Dec 10, 2015

"Kissing Bug" Disease Identified in Florida

By on 5:19 AM

The Centers for Disease Control and Prevention is warning Floridians about Chagas disease as recent reports indicate that Triatomine bugs, which can carry the disease, have invaded the southern United States, including Florida.

Triatomine bugs, also known as the "kissing bug," carry the parasite Trypanosoma cruzi that causes Chagas disease. These bugs are found primarily in the southern United States, Mexico, Central America and South America. The Centers for Disease Control and Prevention (CDC) reports that approximately 8 million people are infected with Chagas disease worldwide, mainly in South and Central America.

The reason for the nickname "kissing bug" is that bites most commonly occur around the mouth and face. People primarily become infected when the fecal matter of the triatomine bug carrying Chagas enters an open wound or bite. Not all triatomine bugs are infected with Chagas disease.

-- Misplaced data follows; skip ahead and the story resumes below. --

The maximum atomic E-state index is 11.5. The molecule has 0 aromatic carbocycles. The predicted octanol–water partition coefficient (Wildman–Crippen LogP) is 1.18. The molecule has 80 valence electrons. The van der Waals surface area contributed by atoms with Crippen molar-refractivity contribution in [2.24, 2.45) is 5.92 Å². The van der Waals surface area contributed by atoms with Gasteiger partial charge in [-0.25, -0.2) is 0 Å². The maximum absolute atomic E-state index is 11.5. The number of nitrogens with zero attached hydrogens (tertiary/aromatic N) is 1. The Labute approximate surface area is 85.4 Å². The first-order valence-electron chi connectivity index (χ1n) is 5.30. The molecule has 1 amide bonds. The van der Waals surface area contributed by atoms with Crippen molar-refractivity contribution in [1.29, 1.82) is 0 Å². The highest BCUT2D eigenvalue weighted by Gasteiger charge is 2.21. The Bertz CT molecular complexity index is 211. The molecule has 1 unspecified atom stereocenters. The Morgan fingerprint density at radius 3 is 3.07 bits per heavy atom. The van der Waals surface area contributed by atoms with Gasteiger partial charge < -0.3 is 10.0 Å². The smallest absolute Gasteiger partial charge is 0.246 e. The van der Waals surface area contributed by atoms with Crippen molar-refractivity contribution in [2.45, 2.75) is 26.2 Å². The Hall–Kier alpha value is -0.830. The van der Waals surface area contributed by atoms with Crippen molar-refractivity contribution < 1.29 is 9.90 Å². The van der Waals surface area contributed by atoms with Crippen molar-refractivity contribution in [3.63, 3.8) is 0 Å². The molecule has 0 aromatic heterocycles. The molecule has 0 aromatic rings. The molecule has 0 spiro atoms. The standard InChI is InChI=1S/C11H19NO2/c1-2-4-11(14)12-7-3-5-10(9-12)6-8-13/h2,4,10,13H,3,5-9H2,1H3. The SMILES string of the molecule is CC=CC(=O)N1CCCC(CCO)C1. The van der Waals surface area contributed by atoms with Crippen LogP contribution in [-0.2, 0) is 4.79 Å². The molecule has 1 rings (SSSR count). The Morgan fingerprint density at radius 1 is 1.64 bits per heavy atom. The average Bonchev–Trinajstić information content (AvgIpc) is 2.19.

CDC suggests covering cracks, screening doors and windows, and removing wood and rock piles to prevent the bugs from gathering near or in homes. People with pets should note that if the kissing bug makes its way indoors, it will usually hide near the pet's resting area.

Phenelle Segal, RN, CIC, FAPIC

Phenelle Segal, RN, CIC, FAPIC, is the founder and president of Infection Control Consulting Services LLC (ICCS), which is based in Delray Beach, Florida. Phenelle has more than 30 years experience providing customized comprehensive infection control and prevention services to healthcare facilities nationwide. Her services focus on assisting hospitals, ambulatory surgery centers, dental office and oral surgery practices, doctor's offices, nursing homes to implement and maintain an infection control program that: complies with The Joint Commission (TJC), Centers for Medicaid and Medicare Services (CMS) and other regulatory agencies, respond to situations of noncompliance, and improve the processes for reducing risk.


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